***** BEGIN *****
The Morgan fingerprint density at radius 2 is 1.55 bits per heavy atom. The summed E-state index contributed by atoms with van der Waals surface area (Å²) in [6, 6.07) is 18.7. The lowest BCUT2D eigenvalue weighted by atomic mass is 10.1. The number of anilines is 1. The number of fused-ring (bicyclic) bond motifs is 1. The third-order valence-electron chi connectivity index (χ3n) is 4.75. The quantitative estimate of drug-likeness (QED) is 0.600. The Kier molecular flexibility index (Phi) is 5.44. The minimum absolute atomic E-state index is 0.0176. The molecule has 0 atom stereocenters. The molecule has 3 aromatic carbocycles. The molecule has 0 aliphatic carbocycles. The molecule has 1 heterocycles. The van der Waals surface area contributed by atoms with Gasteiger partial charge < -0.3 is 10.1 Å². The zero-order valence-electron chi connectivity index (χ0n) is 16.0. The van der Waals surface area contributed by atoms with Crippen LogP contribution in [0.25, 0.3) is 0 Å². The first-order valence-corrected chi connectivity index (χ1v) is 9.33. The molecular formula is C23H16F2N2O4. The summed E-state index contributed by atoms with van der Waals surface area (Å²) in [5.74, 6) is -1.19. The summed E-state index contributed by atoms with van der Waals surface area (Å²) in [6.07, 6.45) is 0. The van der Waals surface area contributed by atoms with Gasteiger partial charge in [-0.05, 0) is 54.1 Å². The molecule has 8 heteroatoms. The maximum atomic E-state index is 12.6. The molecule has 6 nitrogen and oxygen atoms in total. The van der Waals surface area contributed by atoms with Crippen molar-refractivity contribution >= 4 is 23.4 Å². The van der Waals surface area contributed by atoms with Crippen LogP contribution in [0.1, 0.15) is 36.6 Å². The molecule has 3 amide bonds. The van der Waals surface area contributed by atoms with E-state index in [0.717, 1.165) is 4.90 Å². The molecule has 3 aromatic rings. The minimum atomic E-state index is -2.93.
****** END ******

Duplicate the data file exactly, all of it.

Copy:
The Morgan fingerprint density at radius 2 is 1.55 bits per heavy atom. The summed E-state index contributed by atoms with van der Waals surface area (Å²) in [6, 6.07) is 18.7. The lowest BCUT2D eigenvalue weighted by atomic mass is 10.1. The number of anilines is 1. The number of fused-ring (bicyclic) bond motifs is 1. The third-order valence-electron chi connectivity index (χ3n) is 4.75. The quantitative estimate of drug-likeness (QED) is 0.600. The Kier molecular flexibility index (Phi) is 5.44. The minimum absolute atomic E-state index is 0.0176. The molecule has 0 atom stereocenters. The molecule has 3 aromatic carbocycles. The molecule has 0 aliphatic carbocycles. The molecule has 1 heterocycles. The van der Waals surface area contributed by atoms with Gasteiger partial charge < -0.3 is 10.1 Å². The zero-order valence-electron chi connectivity index (χ0n) is 16.0. The van der Waals surface area contributed by atoms with Crippen LogP contribution in [0.25, 0.3) is 0 Å². The first-order valence-corrected chi connectivity index (χ1v) is 9.33. The molecular formula is C23H16F2N2O4. The summed E-state index contributed by atoms with van der Waals surface area (Å²) in [5.74, 6) is -1.19. The summed E-state index contributed by atoms with van der Waals surface area (Å²) in [6.07, 6.45) is 0. The van der Waals surface area contributed by atoms with Gasteiger partial charge in [-0.05, 0) is 54.1 Å². The molecule has 8 heteroatoms. The maximum atomic E-state index is 12.6. The molecule has 6 nitrogen and oxygen atoms in total. The van der Waals surface area contributed by atoms with Crippen molar-refractivity contribution >= 4 is 23.4 Å². The van der Waals surface area contributed by atoms with Crippen LogP contribution in [0.1, 0.15) is 36.6 Å². The molecule has 3 amide bonds. The van der Waals surface area contributed by atoms with E-state index in [0.717, 1.165) is 4.90 Å². The molecule has 3 aromatic rings. The minimum atomic E-state index is -2.93.